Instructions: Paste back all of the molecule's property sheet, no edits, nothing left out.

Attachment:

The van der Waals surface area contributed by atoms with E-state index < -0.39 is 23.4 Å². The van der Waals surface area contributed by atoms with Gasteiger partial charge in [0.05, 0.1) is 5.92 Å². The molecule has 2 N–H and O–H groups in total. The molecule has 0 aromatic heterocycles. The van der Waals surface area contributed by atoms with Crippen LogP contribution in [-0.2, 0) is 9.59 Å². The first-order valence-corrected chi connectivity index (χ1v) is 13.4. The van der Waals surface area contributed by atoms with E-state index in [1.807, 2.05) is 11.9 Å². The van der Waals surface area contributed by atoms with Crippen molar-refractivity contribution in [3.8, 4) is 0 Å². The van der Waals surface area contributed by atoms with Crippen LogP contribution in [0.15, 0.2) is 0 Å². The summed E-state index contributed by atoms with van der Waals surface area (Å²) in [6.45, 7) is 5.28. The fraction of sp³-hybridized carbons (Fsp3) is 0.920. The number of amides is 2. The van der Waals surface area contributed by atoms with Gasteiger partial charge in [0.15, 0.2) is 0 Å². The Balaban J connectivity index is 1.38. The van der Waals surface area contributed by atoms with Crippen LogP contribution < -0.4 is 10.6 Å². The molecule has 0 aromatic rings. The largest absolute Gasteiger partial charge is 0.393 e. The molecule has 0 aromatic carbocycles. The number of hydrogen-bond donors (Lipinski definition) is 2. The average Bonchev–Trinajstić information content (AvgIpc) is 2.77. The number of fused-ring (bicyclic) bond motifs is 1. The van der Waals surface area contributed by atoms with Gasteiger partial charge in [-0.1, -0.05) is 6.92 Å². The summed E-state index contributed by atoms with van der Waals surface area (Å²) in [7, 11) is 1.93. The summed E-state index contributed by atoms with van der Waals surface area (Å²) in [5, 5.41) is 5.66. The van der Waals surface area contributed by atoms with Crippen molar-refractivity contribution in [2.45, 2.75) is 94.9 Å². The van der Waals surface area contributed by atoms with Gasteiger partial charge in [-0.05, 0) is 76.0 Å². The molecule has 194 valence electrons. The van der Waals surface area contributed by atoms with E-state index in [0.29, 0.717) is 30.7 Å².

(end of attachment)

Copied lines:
The van der Waals surface area contributed by atoms with E-state index < -0.39 is 23.4 Å². The van der Waals surface area contributed by atoms with Gasteiger partial charge in [0.05, 0.1) is 5.92 Å². The molecule has 2 N–H and O–H groups in total. The molecule has 0 aromatic heterocycles. The van der Waals surface area contributed by atoms with Crippen LogP contribution in [-0.2, 0) is 9.59 Å². The first-order valence-corrected chi connectivity index (χ1v) is 13.4. The van der Waals surface area contributed by atoms with E-state index in [1.807, 2.05) is 11.9 Å². The van der Waals surface area contributed by atoms with Crippen molar-refractivity contribution in [3.8, 4) is 0 Å². The van der Waals surface area contributed by atoms with Crippen LogP contribution in [0.15, 0.2) is 0 Å². The summed E-state index contributed by atoms with van der Waals surface area (Å²) in [6.45, 7) is 5.28. The fraction of sp³-hybridized carbons (Fsp3) is 0.920. The number of amides is 2. The van der Waals surface area contributed by atoms with Gasteiger partial charge in [0.15, 0.2) is 0 Å². The Balaban J connectivity index is 1.38. The van der Waals surface area contributed by atoms with Crippen LogP contribution < -0.4 is 10.6 Å². The molecule has 0 aromatic rings. The largest absolute Gasteiger partial charge is 0.393 e. The molecule has 0 aromatic carbocycles. The number of hydrogen-bond donors (Lipinski definition) is 2. The average Bonchev–Trinajstić information content (AvgIpc) is 2.77. The number of fused-ring (bicyclic) bond motifs is 1. The van der Waals surface area contributed by atoms with Gasteiger partial charge in [-0.1, -0.05) is 6.92 Å². The summed E-state index contributed by atoms with van der Waals surface area (Å²) in [7, 11) is 1.93. The summed E-state index contributed by atoms with van der Waals surface area (Å²) in [5, 5.41) is 5.66. The van der Waals surface area contributed by atoms with Crippen molar-refractivity contribution in [2.45, 2.75) is 94.9 Å². The van der Waals surface area contributed by atoms with Gasteiger partial charge in [-0.05, 0) is 76.0 Å². The molecule has 194 valence electrons. The van der Waals surface area contributed by atoms with E-state index in [0.29, 0.717) is 30.7 Å².